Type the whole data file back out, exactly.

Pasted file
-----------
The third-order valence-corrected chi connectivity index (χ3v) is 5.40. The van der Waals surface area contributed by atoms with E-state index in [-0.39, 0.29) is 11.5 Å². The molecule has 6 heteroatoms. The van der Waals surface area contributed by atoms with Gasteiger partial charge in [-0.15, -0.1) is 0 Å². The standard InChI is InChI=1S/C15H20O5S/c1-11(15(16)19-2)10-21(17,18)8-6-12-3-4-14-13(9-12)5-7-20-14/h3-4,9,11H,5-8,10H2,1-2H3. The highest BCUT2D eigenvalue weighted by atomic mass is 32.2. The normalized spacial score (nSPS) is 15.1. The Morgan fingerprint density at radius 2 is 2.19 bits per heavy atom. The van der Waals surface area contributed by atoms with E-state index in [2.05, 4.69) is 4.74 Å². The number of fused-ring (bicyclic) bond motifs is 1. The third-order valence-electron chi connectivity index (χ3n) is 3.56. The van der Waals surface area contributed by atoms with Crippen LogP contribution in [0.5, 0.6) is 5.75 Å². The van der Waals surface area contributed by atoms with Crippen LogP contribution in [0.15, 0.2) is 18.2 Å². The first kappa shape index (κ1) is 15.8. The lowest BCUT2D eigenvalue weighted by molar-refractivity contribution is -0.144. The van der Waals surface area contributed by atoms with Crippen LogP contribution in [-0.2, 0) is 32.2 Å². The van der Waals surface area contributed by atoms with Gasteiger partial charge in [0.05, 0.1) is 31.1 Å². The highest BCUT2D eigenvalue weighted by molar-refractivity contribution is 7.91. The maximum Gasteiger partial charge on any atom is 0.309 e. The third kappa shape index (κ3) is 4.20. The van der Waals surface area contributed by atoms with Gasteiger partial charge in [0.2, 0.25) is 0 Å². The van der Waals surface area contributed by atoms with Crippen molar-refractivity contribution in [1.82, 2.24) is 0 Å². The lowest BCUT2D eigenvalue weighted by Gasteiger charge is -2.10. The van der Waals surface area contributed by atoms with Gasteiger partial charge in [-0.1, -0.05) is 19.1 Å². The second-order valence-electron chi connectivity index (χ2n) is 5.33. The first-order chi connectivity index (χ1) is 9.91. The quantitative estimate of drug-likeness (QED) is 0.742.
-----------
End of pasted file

The third-order valence-corrected chi connectivity index (χ3v) is 5.40. The van der Waals surface area contributed by atoms with E-state index in [-0.39, 0.29) is 11.5 Å². The molecule has 6 heteroatoms. The van der Waals surface area contributed by atoms with Gasteiger partial charge in [-0.15, -0.1) is 0 Å². The standard InChI is InChI=1S/C15H20O5S/c1-11(15(16)19-2)10-21(17,18)8-6-12-3-4-14-13(9-12)5-7-20-14/h3-4,9,11H,5-8,10H2,1-2H3. The highest BCUT2D eigenvalue weighted by atomic mass is 32.2. The normalized spacial score (nSPS) is 15.1. The Morgan fingerprint density at radius 2 is 2.19 bits per heavy atom. The van der Waals surface area contributed by atoms with E-state index in [2.05, 4.69) is 4.74 Å². The number of fused-ring (bicyclic) bond motifs is 1. The third-order valence-electron chi connectivity index (χ3n) is 3.56. The van der Waals surface area contributed by atoms with Crippen LogP contribution in [0.5, 0.6) is 5.75 Å². The van der Waals surface area contributed by atoms with Crippen LogP contribution in [0.15, 0.2) is 18.2 Å². The first kappa shape index (κ1) is 15.8. The lowest BCUT2D eigenvalue weighted by molar-refractivity contribution is -0.144. The van der Waals surface area contributed by atoms with Crippen LogP contribution in [-0.2, 0) is 32.2 Å². The van der Waals surface area contributed by atoms with Gasteiger partial charge in [0.05, 0.1) is 31.1 Å². The highest BCUT2D eigenvalue weighted by molar-refractivity contribution is 7.91. The maximum Gasteiger partial charge on any atom is 0.309 e. The third kappa shape index (κ3) is 4.20. The van der Waals surface area contributed by atoms with Gasteiger partial charge in [0.2, 0.25) is 0 Å². The van der Waals surface area contributed by atoms with Crippen molar-refractivity contribution in [1.82, 2.24) is 0 Å². The lowest BCUT2D eigenvalue weighted by Gasteiger charge is -2.10. The van der Waals surface area contributed by atoms with Gasteiger partial charge in [-0.1, -0.05) is 19.1 Å². The second-order valence-electron chi connectivity index (χ2n) is 5.33. The first-order chi connectivity index (χ1) is 9.91. The quantitative estimate of drug-likeness (QED) is 0.742.